Saturday, July 5, 2014

The Stupidity Ditch- A Place I Hang Out In From Time To Time

 I decided to post, today, after thinking that maybe I wouldn't- because I didn't necessarily have anything profound to say.  But, as I pondered stupidity, in various forms, I decided that maybe I didn't need to be profound this evening- maybe I just needed to be real.

So, here's my "real."

Thirty years of disordered eating doesn't disappear easily...and after several stints in treatment, it may not disappear at all. It may appear around every turn in the road, for the rest of my f-ing life.   But I never fail to be surprised when the first solution, I can create, to every problem, I am facing, at any given time, is FOOD- it is my AK ticking time bomb.

Tonight's problem: I'm fighting with this dude.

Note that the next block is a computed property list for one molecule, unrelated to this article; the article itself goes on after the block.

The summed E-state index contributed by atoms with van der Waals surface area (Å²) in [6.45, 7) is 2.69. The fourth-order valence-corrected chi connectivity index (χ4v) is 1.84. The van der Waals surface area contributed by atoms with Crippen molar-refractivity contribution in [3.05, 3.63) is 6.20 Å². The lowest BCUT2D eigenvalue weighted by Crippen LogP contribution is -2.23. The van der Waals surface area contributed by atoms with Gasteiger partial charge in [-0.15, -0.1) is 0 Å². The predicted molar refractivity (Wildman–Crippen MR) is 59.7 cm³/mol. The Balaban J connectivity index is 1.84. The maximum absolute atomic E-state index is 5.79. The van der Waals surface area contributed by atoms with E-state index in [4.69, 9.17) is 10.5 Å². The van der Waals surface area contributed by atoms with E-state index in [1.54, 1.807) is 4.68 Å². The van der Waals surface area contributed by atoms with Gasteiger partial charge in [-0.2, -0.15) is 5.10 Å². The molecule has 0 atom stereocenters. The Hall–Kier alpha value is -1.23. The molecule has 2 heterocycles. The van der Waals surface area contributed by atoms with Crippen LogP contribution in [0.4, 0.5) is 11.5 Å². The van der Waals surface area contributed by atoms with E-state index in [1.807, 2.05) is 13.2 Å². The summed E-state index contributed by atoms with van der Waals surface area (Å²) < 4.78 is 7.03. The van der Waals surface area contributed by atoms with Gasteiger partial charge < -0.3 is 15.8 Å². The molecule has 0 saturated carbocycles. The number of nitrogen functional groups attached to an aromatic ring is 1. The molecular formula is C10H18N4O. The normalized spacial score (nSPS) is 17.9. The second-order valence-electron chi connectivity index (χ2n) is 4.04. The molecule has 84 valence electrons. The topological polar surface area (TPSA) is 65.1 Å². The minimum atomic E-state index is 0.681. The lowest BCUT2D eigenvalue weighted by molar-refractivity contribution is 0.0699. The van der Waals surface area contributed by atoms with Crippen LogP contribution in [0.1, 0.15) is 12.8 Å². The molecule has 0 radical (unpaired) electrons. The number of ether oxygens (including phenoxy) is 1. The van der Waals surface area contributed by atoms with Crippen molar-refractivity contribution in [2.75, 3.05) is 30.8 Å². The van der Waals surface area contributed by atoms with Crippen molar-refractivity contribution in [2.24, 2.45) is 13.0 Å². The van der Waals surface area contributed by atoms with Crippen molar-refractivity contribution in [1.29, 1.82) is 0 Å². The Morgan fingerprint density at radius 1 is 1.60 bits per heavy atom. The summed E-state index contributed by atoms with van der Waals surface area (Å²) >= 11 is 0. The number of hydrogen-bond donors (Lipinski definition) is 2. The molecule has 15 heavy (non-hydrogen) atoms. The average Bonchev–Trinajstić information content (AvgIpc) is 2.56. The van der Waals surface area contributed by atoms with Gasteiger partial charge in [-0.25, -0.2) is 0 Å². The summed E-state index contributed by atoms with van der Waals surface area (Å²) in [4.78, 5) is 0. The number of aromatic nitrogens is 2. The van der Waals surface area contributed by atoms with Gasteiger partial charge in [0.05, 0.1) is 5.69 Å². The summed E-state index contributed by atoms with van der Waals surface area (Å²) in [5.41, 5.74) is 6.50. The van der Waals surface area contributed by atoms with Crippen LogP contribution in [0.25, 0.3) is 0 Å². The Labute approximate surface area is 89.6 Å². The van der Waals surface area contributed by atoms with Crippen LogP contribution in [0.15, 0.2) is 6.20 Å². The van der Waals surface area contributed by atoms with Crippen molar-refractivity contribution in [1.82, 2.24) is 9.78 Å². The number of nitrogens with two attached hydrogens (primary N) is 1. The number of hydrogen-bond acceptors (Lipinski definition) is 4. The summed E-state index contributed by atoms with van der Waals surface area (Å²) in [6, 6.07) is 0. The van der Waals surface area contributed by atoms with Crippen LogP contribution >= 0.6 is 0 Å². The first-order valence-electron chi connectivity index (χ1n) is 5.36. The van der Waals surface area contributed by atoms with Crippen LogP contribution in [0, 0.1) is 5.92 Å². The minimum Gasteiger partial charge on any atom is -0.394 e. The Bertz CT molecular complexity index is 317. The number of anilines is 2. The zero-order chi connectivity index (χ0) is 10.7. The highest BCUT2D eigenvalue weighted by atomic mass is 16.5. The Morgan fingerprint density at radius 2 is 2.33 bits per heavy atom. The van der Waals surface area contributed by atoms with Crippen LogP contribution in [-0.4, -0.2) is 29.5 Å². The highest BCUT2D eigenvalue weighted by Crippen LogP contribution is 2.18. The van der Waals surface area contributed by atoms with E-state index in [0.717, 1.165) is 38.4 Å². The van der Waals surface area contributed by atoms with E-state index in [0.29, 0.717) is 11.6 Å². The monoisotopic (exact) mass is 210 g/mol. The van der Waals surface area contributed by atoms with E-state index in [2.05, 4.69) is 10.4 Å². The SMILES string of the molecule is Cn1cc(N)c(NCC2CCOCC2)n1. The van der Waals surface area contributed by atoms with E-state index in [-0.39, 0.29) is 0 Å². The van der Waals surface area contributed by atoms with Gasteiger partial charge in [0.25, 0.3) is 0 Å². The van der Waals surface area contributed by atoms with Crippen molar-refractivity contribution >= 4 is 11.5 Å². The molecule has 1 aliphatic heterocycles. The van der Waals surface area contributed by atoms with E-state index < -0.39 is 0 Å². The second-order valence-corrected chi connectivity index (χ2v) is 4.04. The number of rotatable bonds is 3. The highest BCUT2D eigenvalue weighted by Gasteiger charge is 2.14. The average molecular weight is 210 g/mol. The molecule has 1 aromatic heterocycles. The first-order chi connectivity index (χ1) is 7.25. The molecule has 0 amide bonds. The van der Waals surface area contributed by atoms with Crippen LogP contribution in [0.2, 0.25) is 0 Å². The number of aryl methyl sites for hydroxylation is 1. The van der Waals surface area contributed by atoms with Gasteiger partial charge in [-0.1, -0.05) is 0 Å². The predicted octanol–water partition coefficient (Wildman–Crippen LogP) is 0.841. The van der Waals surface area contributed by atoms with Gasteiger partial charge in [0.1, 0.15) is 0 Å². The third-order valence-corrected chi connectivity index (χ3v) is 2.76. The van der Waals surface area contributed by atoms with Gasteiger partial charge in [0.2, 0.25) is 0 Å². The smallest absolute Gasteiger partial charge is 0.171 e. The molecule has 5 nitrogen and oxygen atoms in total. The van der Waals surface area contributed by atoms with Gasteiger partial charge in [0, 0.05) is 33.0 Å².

I used to call him "Peach," when we were inseparable and totally in love, and making out during the breaks at our office, when others were smoking in stairwells or grabbing a latte.  We were often told, by passersby, on the streets of D.C., to get a room.  And we did.  We got a lot of rooms.  And apartments. And then we got pregnant.  And we got married. Yes, in that order.  Gasp.  And, as my breasts were pouring milk, and we slept almost never, and our first child cried her friggin' head off, for hours, every night,  we made out a lot less, and wanted to maim the other person a lot more.  Because, let's be honest- sometimes, when you are really exhausted, the idea of having children is really ONLY a good plan for Christmas cards- so you aren't sending your Great Aunt Betty photos of you, your spouse,and your cat, when you are 42.  But we kept procreating, because, seemed like a good idea to me- the mentally vulnerable partner.  And, really, we are optimists, to a fault.  And, we actually do love our offspring.  Long story short, four kids, and nearly seventeen years later, and we are sometimes done.wore.out.  Like my bladder.  And my shins and their splints.  So, the Peach likes to pretend we are back at the office, where we met, sans children- and snuggle up and watch Downton Abbey, in the middle of a Saturday, except those children, that he agreed to, while caught up in the moment,  keep asking him for money, to pass lacrosse balls in the backyard, to rent movies, use his I-pad, and to buy them new phones because they've broken theirs.  Then loverboy (that guy up there) gets bitter.  And he says a lot of four letter words, out loud, with the windows open...and then the whole night goes to sh**.